Joshua Stinson was riding his bike down South Tryon Street after leaving a late shift at work, when a burning feeling pierced his back.
He turned and saw a black car with tinted windows. It tailgated so close to his bike, the front bumper grazed his back tire.
Six more stings followed — in his legs, neck and back.
“I looked down and it was orange, yellow and blue paintball shots,” he said.
Someone in the car had shot Stinson seven times with a paintball gun. There were no other cars around, and no pedestrians walking the streets at 3 a.m., when the assault happened.
The car sped off and turned on a nearby road, leaving Stinson alone and confused.
“Who goes around the city hitting people with paintball guns?” he asked.
In recent months? A lot of people.
From the beginning of the year to mid-May, Charlotte-Mecklenburg police logged 109 police reports from people like Stinson who were victims of paintball-related assaults and vandalism.
Nearly 70 of those police reports — about 64 percent — were filed in April, as the city saw a spike in the crimes. Police arrested 13 people by mid-May, typically on charges for assault or damage to property. The crimes decreased in May, with only 29 police reports filed in the first 20 days of the month.
The guns, which use carbon dioxide or pressurized air to fire paint-filled capsules, are used on commercial fields in sport. The paintballs zip through the air at speeds of up to 300 feet per second, and can leave welts and scars on bare skin.
Police aren't sure what was behind the increase in Charlotte. But paintball assaults in cities including Atlanta, Milwaukee and Greensboro made national news.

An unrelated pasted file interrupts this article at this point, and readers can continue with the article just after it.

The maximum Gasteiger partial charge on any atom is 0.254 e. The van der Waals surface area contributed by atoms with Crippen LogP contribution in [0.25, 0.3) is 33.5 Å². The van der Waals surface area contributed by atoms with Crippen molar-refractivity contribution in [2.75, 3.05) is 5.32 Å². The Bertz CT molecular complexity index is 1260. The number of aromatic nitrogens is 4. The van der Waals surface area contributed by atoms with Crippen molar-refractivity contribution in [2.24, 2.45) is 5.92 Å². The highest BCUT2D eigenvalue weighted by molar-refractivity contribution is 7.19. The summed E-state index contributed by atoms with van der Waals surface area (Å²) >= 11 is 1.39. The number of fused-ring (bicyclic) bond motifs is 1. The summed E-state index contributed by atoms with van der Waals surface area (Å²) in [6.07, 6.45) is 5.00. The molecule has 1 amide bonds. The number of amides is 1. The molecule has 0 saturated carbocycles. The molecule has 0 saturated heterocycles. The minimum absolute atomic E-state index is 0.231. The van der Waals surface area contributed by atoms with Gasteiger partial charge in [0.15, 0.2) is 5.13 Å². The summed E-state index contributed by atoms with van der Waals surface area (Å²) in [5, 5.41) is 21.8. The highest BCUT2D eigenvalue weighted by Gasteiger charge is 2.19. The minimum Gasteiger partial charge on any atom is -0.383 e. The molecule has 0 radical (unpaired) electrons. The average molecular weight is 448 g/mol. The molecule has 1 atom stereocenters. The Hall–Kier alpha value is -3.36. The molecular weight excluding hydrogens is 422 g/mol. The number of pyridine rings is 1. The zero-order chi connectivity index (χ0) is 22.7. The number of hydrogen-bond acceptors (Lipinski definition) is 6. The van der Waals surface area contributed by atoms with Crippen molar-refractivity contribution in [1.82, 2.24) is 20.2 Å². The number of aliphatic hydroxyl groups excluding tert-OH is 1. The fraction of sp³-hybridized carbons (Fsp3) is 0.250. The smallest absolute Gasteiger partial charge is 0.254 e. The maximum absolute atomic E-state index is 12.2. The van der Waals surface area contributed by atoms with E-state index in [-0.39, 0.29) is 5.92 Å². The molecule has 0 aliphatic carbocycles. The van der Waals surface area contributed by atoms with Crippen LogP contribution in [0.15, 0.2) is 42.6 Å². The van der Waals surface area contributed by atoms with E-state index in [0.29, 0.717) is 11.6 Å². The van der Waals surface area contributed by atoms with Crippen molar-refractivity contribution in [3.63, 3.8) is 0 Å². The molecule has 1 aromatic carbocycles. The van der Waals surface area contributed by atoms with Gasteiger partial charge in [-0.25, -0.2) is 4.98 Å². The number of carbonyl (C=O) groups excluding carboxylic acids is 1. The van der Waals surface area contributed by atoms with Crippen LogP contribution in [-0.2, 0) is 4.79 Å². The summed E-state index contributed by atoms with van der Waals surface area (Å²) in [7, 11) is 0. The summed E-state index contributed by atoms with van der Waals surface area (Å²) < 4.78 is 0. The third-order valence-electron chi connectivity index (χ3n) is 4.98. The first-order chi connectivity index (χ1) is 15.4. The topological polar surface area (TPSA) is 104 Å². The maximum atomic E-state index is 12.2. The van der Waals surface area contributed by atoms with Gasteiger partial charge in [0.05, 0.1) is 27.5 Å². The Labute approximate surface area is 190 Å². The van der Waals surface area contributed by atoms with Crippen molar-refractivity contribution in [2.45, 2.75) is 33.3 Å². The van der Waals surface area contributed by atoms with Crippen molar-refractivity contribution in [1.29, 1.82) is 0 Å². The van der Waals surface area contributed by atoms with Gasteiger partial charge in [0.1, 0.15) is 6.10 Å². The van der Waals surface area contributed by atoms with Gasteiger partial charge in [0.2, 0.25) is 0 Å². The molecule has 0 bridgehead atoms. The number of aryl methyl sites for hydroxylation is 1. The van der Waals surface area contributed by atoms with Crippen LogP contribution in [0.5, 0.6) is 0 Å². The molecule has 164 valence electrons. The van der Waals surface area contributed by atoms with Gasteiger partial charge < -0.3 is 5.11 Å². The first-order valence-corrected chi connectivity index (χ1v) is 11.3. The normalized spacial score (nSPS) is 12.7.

Police officials in Atlanta and Milwaukee both cited online videos made by Atlanta-based rapper, 21 Savage, that they said encouraged people to set aside real guns and use paintballs instead. But it "kind of morphed into something other than what he anticipated," Milwaukee Sgt. Melissa Franckowiak said, according to TV Station WISN, after a bicyclist was shot in the eye with a paintball, just hours after police warned the public about a recent spike in similar attacks.
A representative for 21 Savage did not respond to requests for comment.
Charlotte police don't have an explanation for Charlotte's recent paintball shootings, but department officials are concerned that if the shootings aren't controlled, tensions could escalate, police spokesman Rob Tufano said.
“I don’t think that’s a big leap at all to concern ourselves that somebody’s going to mistake one of these toys or paintball guns for a real thing,” Tufano said. “There could be some real bad consequences that come of it.”
A Charlotte paintball encounter did almost turn deadly.
A man who asked to remain anonymous out of fear of retaliation, said he was driving near Interstate 77 one night in late April, when someone in another car began to shoot at his 1998 Toyota Corolla.
The man, a licensed gun owner, reached for his handgun.
The only reason he didn’t fire his weapon, he said, is because the car sped onto the interstate before he could get the chance.
It took him a few moments to realize it was paint fired at his car, not real bullets, he said.
“These kids, or whoever they are, they’re going to get killed,” the man warned.
In east Charlotte, a pair of barbers want to prevent that from happening.
Mason Ivan Sr., a barber at Custom Cuts, was trimming a customer’s hair one afternoon in mid-April, when three men wearing masks came into the barbershop toting paintball guns.
The trio didn’t say a word as they stood in the doorway. They fired toward the shop's back wall, splattering it with color.
“It probably happened in 20 seconds,” Ivan said. “Before you had time to really think, it was over.”
Ivan and shop owner Ray Gill said they want to help youth get to a paintball field, instead of using the guns on the streets, where it could end in violence.
On commercial fields, players wear proper safety equipment and can shoot at each other in organized, regulated games.
Gill, who regularly goes to paintball fields, said he sees a trip to a paintball field as a positive resolution to the paintball crimes.
“You gotta do it the right way,” he said. “You gotta do it with people that’s playing. You can’t just do it with innocent people.”